It took me 30 minutes to get a hold of Miguel. I had literally just gotten off the phone with him when the nurse called me back, and I could not get him on the phone or on text or anything. So flipping frustrating. I had a friend that was doing IVF at the same time as me texting me, and my mom texting and calling me, and another friend texting me. But I wasn’t saying a peep until I got to talk to my man. That seemed only fair, except he wasn’t really cooperating. Finally, I think on one of my many call attempts, he answers. I don’t even remember what I said. I wonder if he remembers. Hmmm. So, somehow I relay the information. He is ecstatic! He wants the OK to tell one of his buddies up there with him so he can truly experience it and not alone. I tell him he can tell that ONE person. I then proceed to tell three :D Actually, no, four. TEEHEE. A few days later my four becomes five. But that’s it, that was my max. I think in the end, Miguel told four people.

Just when I thought the most horrible waiting period was over, I get a good knock of reality right upside the head. On Monday February 21, 2011, I went and got my blood drawn again. Didn’t really stress too much about it, just waited til the end of the day when I got my results. My HCG levels were higher, but not as high as they should have been. Apparently, HCG levels should close to double every couple days. My first HCG level was 57, this new level was 87. They said it should be 95. Now I start to worry. I also started getting a pretty wicked cold that day. Oh, and all-day nausea started the previous day. Oy vey.

I get another blood draw on Wednesday, it was better. I got another one the following Monday, February 28, 2011. Much better. Had our first sonogram on March 2, 2011. At this point I’m considered 5 weeks 4 days. From this point forward, I think we have sonograms every week for a few weeks with the exception of Spring Break week (aka SXSW). This was good and bad.

See, Dr Silverberg is a super upbeat and positive guy. I’ve walked into his office feeling like the world would end and I walk out without a care in the world. I’d heard stories about some of the other doctors, and some (like the one that told us the bad news) just don’t have that great non-stop positive attitude. So, it was quite odd to see a different side of Dr Silverberg — oddly cautious. We would have our sonogram appointments and he would say something like “it’s not as big as I would like”. But then he would end with “everything looks fine”. Some other gems were “we’re not out of the woods yet” and “that heartbeat is slower than I’d like”. He would mostly end with “everything looks fine, see you in a week” or whatever. This caused me so much flippin’ worry. I would take whatever line of the week and just dwell on it. Thank goodness Mike would just focus on the “everything looks fine” portion. Cuz he would have to talk me down some weeks. By the time the next sonogram would roll around I was a wreck. It wasn’t until I was about 8 weeks 4 days that I got a big boost of confidence.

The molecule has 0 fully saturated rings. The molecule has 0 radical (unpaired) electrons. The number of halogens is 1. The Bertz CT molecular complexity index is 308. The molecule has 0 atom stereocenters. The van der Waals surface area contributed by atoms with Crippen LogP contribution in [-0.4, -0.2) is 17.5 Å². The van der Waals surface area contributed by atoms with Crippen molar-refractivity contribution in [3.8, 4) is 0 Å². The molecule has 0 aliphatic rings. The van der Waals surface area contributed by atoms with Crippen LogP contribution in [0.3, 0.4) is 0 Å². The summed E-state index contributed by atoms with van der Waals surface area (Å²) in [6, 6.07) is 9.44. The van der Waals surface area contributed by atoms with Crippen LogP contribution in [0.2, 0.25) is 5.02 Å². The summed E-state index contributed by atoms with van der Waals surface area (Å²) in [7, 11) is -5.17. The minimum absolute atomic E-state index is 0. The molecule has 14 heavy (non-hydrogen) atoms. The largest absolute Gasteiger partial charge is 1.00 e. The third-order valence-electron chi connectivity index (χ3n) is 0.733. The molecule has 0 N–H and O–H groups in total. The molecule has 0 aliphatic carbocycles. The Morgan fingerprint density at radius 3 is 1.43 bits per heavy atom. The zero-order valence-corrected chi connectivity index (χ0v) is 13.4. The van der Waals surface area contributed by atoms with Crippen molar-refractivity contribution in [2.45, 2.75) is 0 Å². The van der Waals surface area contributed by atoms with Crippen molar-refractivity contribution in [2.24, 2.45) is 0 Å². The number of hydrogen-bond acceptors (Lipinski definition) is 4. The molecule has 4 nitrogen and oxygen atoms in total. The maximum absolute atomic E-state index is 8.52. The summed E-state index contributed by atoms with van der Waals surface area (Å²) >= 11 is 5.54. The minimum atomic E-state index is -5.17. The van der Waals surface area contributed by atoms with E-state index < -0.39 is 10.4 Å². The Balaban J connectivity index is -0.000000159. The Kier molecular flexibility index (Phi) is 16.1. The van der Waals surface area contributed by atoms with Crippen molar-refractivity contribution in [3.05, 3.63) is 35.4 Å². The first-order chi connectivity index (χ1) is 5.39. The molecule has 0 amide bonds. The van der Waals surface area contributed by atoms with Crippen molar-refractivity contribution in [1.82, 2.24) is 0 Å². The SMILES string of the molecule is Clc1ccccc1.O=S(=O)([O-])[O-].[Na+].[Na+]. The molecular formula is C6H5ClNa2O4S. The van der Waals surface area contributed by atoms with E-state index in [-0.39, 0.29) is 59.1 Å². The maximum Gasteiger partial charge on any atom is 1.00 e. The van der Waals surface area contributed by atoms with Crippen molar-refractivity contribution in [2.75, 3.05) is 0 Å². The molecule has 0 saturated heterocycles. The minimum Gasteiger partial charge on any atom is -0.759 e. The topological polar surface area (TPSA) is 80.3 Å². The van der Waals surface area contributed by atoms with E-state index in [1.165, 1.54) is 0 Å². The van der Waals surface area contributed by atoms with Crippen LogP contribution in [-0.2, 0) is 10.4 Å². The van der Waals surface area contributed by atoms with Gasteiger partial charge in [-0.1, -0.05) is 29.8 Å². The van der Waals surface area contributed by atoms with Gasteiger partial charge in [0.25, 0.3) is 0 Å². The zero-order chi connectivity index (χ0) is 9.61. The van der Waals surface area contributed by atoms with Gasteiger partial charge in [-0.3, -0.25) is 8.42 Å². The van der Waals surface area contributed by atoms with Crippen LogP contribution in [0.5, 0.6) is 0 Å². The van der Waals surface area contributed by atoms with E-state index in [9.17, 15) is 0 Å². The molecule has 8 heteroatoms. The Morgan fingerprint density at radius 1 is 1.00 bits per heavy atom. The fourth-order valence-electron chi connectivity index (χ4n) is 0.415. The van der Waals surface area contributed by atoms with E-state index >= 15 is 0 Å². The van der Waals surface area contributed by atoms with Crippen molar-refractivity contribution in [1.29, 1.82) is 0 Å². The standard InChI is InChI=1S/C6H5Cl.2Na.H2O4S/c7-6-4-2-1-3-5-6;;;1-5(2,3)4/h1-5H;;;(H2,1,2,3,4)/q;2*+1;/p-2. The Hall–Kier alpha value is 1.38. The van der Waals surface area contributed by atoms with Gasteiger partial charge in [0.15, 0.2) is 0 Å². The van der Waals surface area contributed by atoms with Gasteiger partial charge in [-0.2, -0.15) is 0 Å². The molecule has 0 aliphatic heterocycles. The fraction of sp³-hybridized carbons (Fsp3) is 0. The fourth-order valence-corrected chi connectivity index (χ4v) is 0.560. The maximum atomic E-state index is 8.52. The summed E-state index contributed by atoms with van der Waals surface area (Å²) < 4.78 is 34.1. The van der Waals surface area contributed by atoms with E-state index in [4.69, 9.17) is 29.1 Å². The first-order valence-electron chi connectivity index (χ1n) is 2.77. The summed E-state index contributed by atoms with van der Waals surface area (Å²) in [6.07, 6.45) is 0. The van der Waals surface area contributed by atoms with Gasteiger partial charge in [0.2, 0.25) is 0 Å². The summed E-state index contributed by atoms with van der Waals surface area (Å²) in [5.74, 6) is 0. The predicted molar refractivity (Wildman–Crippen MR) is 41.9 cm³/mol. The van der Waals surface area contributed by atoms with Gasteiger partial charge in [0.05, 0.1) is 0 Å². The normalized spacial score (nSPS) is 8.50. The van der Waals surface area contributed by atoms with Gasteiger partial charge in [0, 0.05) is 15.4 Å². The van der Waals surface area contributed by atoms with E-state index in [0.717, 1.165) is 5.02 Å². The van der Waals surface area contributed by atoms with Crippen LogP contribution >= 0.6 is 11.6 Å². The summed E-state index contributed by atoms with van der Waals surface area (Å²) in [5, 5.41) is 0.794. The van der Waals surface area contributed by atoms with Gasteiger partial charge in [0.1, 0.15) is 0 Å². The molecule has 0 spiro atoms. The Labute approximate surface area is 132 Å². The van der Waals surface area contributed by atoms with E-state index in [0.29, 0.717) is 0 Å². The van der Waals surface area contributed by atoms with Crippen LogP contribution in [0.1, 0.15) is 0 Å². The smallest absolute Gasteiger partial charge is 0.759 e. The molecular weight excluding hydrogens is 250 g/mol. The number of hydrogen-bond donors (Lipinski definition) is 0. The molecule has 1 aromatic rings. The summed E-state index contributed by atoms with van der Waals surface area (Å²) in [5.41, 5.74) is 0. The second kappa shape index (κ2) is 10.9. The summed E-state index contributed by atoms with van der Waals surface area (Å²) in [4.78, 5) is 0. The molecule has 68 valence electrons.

We’d been hearing or seeing the heartbeat since 6 weeks 4 days. But at the 8 week mark it was like hearing a freight train. It was a whopping 170 beats per minute and it was just truckin’. That made me feel so confident. I wanted to say screw our 12 week rule of when to tell people and announce it to the world! But, it’s glad one of us can manage to stay sane at any given point, cuz Mike insisted we keep our deal of 12 weeks. Dr Silverberg was still concerned about the size of our critter, but we saw him one more time at 9 weeks 4 days, and the critter had almost completely caught up with growth. So, he released me to see my OB finally. He also told me to make sure I send them a picture once the baby was born, but the nurses kept telling me I better bring the baby up there. I’m sure they really like seeing the end result of all their work. I don’t blame them at all.

We see my OB — Dr Stephanie McNelis (love her!) — at 10 weeks 4 days. It was weird cuz her sonogram machine is a bit inferior to TFC’s. It felt like we were going quite a ways back. She couldn’t even pick up the heartbeat and made it seem like it’s rare when she can. Madness! I’m spoiled over here, give me everything or give me nothing! I kid :D Everything looked kosher, they gave me bunches and bunches of samples of prescription pre-natal vitamins and a couple bags worth of swag, told me to get blood drawn and said come back in a month. A month!??!?! I have gotten sonograms weekly dangit, what is this month thing?!?

Apparently, “because of my age”, and because of the IVF thing, I’m considered High Risk, so that is actually going to afford me more ultrasounds than your normal pregnancy. Some at my normal OB and some at a high risk place that has higher resolution ultrasounds! At first I was offended at being “high risk”, but if the only downside to that is getting more peeks at the critter, than I’ll wear that label proudly!